An issue with your home’s air circulation can be a significant inconvenience. If a major component in your HVAC system fails, you’ll quickly start feeling the heat. An air conditioning compressor is one of the most significant HVAC components, and, unfortunately, it’s an expensive one to replace.
If you’ve noticed issues with your cooling system, you may be wondering what an AC compressor costs. Here, we’ll cover the factors that go into this expense, give example costs, compare DIY and professional options, and answer the most frequently asked questions about AC compressors.
Prices can vary depending on HVAC type, on average compressors cost $200 - $3,000.Get Free Estimates
For repairs most technicians charge between $100 - $150 per hour.Get Free Estimates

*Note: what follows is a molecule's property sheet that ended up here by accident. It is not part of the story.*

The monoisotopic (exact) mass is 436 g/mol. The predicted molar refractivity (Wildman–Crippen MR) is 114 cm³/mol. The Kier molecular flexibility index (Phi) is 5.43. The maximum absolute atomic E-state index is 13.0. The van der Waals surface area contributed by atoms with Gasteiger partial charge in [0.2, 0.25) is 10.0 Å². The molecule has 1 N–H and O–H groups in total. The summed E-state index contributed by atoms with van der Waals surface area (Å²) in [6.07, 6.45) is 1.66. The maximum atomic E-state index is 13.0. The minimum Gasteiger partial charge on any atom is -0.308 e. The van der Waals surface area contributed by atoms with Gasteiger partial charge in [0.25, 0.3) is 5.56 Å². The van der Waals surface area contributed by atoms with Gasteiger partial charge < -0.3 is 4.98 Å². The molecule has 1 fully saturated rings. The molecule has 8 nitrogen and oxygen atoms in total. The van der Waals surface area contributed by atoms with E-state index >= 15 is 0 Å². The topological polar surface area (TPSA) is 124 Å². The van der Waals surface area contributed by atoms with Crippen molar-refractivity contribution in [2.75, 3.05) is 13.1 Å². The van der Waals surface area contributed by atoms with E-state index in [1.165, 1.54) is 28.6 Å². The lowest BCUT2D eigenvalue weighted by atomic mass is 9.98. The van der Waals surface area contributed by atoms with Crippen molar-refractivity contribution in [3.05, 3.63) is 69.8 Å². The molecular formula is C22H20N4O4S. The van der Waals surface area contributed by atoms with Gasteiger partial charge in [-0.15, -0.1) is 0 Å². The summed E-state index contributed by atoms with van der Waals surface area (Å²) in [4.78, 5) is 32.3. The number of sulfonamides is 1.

In compressor replacement labor can cost between $400 - $1,200.Get Free Estimates
Home AC Compressor Cost
Overall, the average cost to replace a whole-home AC compressor is about $1,500. However, depending upon the size of the unit and a few other factors, it may cost as little as $800 or as much as $3,000. The factors that can affect your AC compressor’s replacement or repair cost include your home size and HVAC type.
How Home Size Affects AC Compressor Costs
One way to measure the size of an AC unit and thus an air conditioning compressor is in refrigeration tons. This measurement doesn’t refer to weight but rather to how much air a compressor can cool. Units come in half-ton increments. Obviously, the larger your home is, the more air there is to cool and the larger an AC system you’ll need. The average 2,200-square-foot home usually needs a 3.5- or 4-ton AC unit.